Several measures could help remedy these analytical gaps in fragile environments. Research partnerships have been repeatedly identified as one of the best ways to increase the use of evidence by policymakers. To ensure that strategy, policy and program decisions in conflict countries are informed by cutting edge political-economy analysis, the State Department and USAID could seek opportunities to share best-practices on analytic and assessment tools with other leading donor agencies. State and USAID as well as intelligence agencies should also explore relationships with research institutions, perhaps modeled on the research and development strategy that the U.S. government has developed in the field of global health, or the research partnerships it has established in the agriculture and health sectors. Conflict and violence prevention and stabilization should also feature prominently in USAID’s Research Technical Assistance Center consortium. It is critical that agencies and U.S. missions around the world also invest in research platforms that are inclusive of local researchers in fragile states, such as the Resolve Network. Agencies could also bring leading experts into government agencies through short-term details to develop new training programs for diplomats and program and policy guidance based on cutting-edge conflict research.
Build the U.S. Government’s Evidence Base on Conflict
Secondly and relatedly, agencies should update their monitoring and evaluation (M&E) and learning systems to ensure they are positioned to adapt policies and programs in response to fast-evolving political dynamics in fragile states. Research on flexible and adaptive M&E mechanisms, including a recent project funded by the UK government at the Graduate Institute Geneva, builds on political settlement analysis and is developing practical analytical tools for field-based staff. More broadly, State and USAID should seize on the Evidence Act and USAID Administrator Samantha Power’s commitment to evidence-based policy to ensure they are prioritizing evidence in conflict settings. For example, the new Office of Behavioral Science and Experimental Economics at USAID should include a strong team of political economists and conflict experts. USAID should also prioritize partnerships with policy innovation labs that run quasi-experimental research projects on the impacts of stabilization and conflict prevention policies, such as the Abdul Latif Jameel Poverty Action Lab.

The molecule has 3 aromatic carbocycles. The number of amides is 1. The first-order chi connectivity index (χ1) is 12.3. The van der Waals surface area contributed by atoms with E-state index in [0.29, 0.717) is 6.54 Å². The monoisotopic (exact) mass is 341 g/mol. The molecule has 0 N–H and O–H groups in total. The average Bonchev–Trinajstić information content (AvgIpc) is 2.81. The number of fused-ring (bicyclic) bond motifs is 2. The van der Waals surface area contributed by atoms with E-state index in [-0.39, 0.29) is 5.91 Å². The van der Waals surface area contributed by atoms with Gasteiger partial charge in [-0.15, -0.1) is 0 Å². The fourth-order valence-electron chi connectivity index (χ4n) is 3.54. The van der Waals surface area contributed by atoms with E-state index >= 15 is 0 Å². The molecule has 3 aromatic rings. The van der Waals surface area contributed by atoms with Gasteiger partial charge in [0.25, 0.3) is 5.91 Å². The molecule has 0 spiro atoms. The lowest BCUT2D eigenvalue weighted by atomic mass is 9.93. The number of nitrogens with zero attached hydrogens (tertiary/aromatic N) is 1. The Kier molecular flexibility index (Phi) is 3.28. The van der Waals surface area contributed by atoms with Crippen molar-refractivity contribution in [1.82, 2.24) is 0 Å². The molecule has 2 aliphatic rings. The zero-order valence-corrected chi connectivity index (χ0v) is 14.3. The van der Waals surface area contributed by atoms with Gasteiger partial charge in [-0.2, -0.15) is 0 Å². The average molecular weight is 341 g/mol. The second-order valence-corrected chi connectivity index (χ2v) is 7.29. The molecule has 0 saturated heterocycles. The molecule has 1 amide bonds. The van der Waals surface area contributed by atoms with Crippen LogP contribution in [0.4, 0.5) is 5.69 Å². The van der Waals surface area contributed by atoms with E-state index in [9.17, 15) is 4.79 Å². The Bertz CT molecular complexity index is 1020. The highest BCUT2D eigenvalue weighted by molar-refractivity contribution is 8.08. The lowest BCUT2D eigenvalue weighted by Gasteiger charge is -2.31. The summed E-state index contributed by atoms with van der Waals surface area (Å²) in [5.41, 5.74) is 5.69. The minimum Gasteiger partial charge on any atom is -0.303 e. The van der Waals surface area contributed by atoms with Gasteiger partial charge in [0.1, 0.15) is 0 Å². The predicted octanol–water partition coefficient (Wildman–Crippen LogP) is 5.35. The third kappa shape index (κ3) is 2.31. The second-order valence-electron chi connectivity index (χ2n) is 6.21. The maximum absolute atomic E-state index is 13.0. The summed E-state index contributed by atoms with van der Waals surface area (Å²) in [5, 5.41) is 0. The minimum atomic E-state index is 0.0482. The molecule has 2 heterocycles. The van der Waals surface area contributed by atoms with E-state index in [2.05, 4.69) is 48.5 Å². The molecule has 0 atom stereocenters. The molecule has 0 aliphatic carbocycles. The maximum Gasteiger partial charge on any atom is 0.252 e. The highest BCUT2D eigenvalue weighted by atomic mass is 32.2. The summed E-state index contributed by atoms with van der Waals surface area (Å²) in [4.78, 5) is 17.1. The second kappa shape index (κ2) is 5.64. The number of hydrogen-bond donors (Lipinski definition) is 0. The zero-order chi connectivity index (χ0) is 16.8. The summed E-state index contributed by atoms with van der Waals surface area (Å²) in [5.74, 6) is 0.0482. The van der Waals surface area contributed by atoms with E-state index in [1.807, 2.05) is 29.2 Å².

Staff up for Success
Finally, the bottom line is that no progress will be possible without additional resources to improve the U.S. government’s analytical capabilities in conflict settings. As the latest SIGAR report makes clear, it is unrealistic to expect agencies to improve their own capabilities if only 5 percent of their budget can be invested in such reforms, the spending cap provided under the recent Global Fragility Act (GFA). Conducting context-specific local analysis is staff-intensive. Congress should support USAID’s request for funds to ensure the agency has the staffing posture it needs to improve its evidence base and hire experts in the field, including by lifting the GFA spending cap, if necessary.
As we continue to reflect on the lessons from Afghanistan, it will be important to identify achievable reforms that can help the U.S. government improve the outcomes of its policies in fragile states around the world. Improving the USG’s analytical capacities to develop a better understanding of conflict environments is low hanging fruit. We should seize it.